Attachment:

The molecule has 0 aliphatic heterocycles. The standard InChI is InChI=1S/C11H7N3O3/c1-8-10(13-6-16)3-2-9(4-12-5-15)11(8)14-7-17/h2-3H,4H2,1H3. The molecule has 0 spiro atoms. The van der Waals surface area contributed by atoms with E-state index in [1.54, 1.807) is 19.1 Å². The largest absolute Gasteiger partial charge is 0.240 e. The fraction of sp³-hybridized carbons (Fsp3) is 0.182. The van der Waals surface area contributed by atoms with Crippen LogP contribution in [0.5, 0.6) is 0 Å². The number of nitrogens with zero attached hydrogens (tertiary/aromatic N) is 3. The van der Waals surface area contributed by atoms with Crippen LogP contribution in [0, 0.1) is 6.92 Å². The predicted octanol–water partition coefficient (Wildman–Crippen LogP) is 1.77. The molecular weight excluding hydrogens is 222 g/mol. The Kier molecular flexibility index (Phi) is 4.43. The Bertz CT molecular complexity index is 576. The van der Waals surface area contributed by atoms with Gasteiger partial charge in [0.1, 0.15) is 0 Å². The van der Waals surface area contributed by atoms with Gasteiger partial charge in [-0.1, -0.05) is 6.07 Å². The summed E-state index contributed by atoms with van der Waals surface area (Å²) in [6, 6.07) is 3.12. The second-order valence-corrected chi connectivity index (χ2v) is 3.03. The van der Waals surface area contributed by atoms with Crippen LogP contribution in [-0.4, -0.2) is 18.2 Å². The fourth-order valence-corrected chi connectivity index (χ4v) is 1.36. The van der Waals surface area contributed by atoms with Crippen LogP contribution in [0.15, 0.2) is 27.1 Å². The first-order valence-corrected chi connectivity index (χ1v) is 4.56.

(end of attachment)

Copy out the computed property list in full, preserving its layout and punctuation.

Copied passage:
The molecule has 0 aliphatic heterocycles. The standard InChI is InChI=1S/C11H7N3O3/c1-8-10(13-6-16)3-2-9(4-12-5-15)11(8)14-7-17/h2-3H,4H2,1H3. The molecule has 0 spiro atoms. The van der Waals surface area contributed by atoms with E-state index in [1.54, 1.807) is 19.1 Å². The largest absolute Gasteiger partial charge is 0.240 e. The fraction of sp³-hybridized carbons (Fsp3) is 0.182. The van der Waals surface area contributed by atoms with Crippen LogP contribution in [0.5, 0.6) is 0 Å². The number of nitrogens with zero attached hydrogens (tertiary/aromatic N) is 3. The van der Waals surface area contributed by atoms with Crippen LogP contribution in [0, 0.1) is 6.92 Å². The predicted octanol–water partition coefficient (Wildman–Crippen LogP) is 1.77. The molecular weight excluding hydrogens is 222 g/mol. The Kier molecular flexibility index (Phi) is 4.43. The Bertz CT molecular complexity index is 576. The van der Waals surface area contributed by atoms with Gasteiger partial charge in [0.1, 0.15) is 0 Å². The van der Waals surface area contributed by atoms with Gasteiger partial charge in [-0.1, -0.05) is 6.07 Å². The summed E-state index contributed by atoms with van der Waals surface area (Å²) in [6, 6.07) is 3.12. The second-order valence-corrected chi connectivity index (χ2v) is 3.03. The van der Waals surface area contributed by atoms with Crippen LogP contribution in [-0.4, -0.2) is 18.2 Å². The fourth-order valence-corrected chi connectivity index (χ4v) is 1.36. The van der Waals surface area contributed by atoms with Crippen LogP contribution in [0.15, 0.2) is 27.1 Å². The first-order valence-corrected chi connectivity index (χ1v) is 4.56.